This is Aconcagua base camp, named after the mules that carry gear and equipment from the national park’s gate to this point, after that you are on your own in terms of hauling stuff up the mountain.
Plaza de Mulas (at 14,108 feet or 4.3 kilometers) is during the climbing season, which runs from November to March, a real and lively international village. There is internet, a bar, an art gallery, showers, daily choppers back to the civilized world (at US$1300 one way) and yes, a 24-hour medical post where all climbers have to undergo mandatory testing before they carry on to try and summit. During the days when the sun is out it is hot, at nights incredibly cold.
Staying at the plaza is a memorable experience, whether you are there to get ready to scale Aconcagua’s summit or to hang out after a failed or successful peak attempt.
This the highest mountain in the world outside the Himalayas at 22,837 ft or 6.9 kilometers above sea level. Propelled by my success in summiting Kilimanjaro in 2013, I got so excited about this mountain that I got together with nine others to take it on. We did not summit, a combination of heavy winds, heavy packs, altitude sickness, diarrhea and fever did us in, but we came close. Twelve days on the mountain, an experience of a lifetime and for that reason alone our attempt was a success in more ways than one.
Here is the view from Plaza Francia at 13,124 feet or 4.0 kilometers where we trekked to as part of our acclimatization.
One of the more fascinating and somewhat undiscovered parts of Vietnam, the Mekong Delta. The Christmas season of 2015 was not spent in front of a snow covered tree but floating like Captain Willard across the muddy and palm lined rivers, ending our journey in the coconut capital of the world, Bến Tre.
One of the traditional Hong Kong things is to take the boat out to Lamma Island for a good seafood dinner. During my years in the former crown colony it was almost a weekly thing, often with a corporate yacht or junk or sometimes with a ferry or sampan service. It was always the usual beers on the boat followed by a good meal in the small fishing village of Sok Kwu Wan. It was then followed by the ride back across the Lamma channel to be dropped off in Aberdeen on Hong Kong's south side and then home where it always felt like you had been away for days while in actual fact it was only an evening or afternoon.
The most spectacular part was the ride back into Aberdeen when the sun set, or when it had already turned dark. The lights of the massive development on Ap Lei Chau and then the ride into Aberdeen harbour with even more high rises and non-stop activity of Hong Kong’s fleet of fishing boats is so stunning, at least to me, that I find it hard to put it into words. Yes, maybe I am waxing on lyrically about a place I so deeply love, but that is what it is and it is one of the key things that defines Hong Kong for me. Riding the boat into Aberdeen harbor, forever.
Nothing but fond memories of one of Hong Kong’s most authentic neighbourhoods, Sheung Wan.
When you go from Central in western direction you go through Sheung Wan first followed by Sai Ying Pun and then at sea level Kennedy Town and up the hill to Pok Fu Lam. When I lived on the far western end of the island in the 1990s I commuted through the area best known as the center for dried seafood and its omnipresent scents giving the area a unique and distinctive character. When visiting in December 2016 I noted that, despite some development has remained largely unchanged.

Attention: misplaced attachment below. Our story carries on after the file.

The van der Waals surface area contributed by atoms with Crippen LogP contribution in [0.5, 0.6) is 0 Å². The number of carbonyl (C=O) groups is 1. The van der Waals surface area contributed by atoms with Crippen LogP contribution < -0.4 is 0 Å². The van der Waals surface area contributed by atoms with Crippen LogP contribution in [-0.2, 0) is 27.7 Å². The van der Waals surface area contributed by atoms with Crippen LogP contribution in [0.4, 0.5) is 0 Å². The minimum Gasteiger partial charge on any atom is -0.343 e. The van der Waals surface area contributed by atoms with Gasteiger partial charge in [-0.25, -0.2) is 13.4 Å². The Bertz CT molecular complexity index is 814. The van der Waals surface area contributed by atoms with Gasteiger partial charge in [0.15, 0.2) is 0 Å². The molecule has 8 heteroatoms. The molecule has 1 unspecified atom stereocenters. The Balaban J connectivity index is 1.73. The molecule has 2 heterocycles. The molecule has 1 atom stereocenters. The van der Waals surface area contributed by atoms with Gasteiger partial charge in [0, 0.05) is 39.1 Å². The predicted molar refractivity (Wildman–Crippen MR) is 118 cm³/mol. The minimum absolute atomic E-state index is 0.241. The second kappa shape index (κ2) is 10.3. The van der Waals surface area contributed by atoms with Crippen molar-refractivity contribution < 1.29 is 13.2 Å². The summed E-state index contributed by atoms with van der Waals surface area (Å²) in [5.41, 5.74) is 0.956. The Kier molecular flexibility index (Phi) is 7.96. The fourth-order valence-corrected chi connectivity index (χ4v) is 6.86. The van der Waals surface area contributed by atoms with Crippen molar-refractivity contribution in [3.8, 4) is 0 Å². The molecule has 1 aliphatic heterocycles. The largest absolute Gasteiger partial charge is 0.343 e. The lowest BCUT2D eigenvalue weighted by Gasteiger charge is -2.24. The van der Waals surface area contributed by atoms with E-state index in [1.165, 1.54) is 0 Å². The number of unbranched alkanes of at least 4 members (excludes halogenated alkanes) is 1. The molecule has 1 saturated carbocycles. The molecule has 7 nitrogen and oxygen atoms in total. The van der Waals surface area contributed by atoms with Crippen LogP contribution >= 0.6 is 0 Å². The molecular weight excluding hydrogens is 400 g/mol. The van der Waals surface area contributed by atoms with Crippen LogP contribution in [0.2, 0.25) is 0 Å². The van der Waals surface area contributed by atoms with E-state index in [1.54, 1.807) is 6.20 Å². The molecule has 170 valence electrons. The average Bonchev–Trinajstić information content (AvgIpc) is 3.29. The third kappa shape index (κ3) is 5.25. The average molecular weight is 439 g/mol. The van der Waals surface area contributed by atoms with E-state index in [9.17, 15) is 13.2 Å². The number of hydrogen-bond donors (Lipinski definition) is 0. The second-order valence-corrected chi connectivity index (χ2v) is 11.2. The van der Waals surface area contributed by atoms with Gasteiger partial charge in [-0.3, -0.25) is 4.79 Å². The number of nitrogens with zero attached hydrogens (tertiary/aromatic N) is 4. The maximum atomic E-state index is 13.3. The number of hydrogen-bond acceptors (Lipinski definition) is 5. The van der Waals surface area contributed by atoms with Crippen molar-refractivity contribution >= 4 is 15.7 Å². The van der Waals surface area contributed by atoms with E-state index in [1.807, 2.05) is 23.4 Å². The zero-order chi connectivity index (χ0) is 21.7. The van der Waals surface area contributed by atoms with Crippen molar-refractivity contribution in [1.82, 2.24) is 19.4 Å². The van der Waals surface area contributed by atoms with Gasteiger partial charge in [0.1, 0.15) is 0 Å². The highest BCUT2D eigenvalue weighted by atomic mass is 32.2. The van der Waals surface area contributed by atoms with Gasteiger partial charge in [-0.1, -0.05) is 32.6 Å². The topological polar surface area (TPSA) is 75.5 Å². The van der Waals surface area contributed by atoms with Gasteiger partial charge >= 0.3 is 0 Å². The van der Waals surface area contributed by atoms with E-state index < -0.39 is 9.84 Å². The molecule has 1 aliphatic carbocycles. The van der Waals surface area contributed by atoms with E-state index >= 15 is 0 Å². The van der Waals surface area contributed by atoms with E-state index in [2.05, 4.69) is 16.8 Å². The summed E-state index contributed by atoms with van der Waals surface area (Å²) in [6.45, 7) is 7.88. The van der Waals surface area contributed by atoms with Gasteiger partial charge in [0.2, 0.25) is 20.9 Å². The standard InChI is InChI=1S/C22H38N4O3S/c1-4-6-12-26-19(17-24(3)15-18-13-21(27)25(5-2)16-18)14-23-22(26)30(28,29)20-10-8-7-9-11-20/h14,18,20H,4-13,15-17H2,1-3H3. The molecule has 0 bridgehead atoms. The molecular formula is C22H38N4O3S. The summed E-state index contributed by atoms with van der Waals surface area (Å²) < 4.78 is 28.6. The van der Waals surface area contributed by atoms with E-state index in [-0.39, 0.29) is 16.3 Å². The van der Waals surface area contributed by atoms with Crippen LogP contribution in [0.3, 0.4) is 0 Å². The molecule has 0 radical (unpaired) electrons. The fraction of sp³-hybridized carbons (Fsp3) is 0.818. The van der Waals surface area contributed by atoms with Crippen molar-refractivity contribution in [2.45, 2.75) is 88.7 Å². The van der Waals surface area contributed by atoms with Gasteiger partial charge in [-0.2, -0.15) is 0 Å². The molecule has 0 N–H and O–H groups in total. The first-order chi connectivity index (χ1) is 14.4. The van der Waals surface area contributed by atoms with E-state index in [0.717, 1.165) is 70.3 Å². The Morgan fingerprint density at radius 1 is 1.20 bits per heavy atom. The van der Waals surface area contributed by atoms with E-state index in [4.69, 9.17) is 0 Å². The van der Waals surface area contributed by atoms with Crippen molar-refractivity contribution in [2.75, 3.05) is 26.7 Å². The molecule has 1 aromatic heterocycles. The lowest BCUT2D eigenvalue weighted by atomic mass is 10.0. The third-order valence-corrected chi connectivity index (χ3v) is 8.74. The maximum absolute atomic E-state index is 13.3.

This photo was taken on Des Voeux Road West, a few steps away from Lin Heung Kui, one of Hong Kong’s best and original dim sum places.
View from the Picasso Museum in the town of Antibes, looking in easterly direction towards Nice and Monaco. The first time I visited the museum in the 1970s as a little kid it made an indelible impression to me and I subsequently spent months drawing Picasso-like artworks. The passion for the old master has never gone away and I have visited the museum in Paris and more recently I took the kids to a temporary exhibition in the Seattle Art Museum. This summer a return to the old castle and its collection of paintings, drawings, ceramics, etchings and tapestry. The place was unchanged and as inspiring and moving as the first time I visited, now some forty years ago.
In November 1996 when I was still living in Hong Kong I was called into an important meeting in Orange County and upon arrival was checked into a hotel in Irvine. Having arrived there early on a Sunday I got into a cab to explore the area with the intent to go to Newport Beach as my limited knowledge of the area told me that was the place to go after ruling out a longer drive to the Nixon Library. The taxi driver, a friendly Greek guy, insisted I forget about that plan and made it clear I was going to Laguna Beach and if I did not like it he would not charge the fare. Fair enough, so I strolled around Laguna for a few hours until he picked me up and drove me back to my hotel after a brief shopping interlude in Newport. For some reason I have the warmest memories of that afternoon on my own in Laguna and the place left an indelible impression on me. It added to my long love affair with Southern California.
So when we visited San Diego for a long weekend in October 2014, I resolved to go back to Laguna which I knew was a relatively short drive up in the direction of LA along highway 5. Now in the company of Irene and daughters, we did exactly what I did 18 years earlier. We strolled through the village, enjoyed a pizza on the beach nestled between a few homeless people on the one side and a Mercedes owning crowd on the other, braved the powerful waves and just let the calmer side of SoCal embrace us. There is something inherently good and soothing about the place. I just love Laguna Beach.
THE PHOTO COLLECTION
Just a random selection of some of my favourite photos.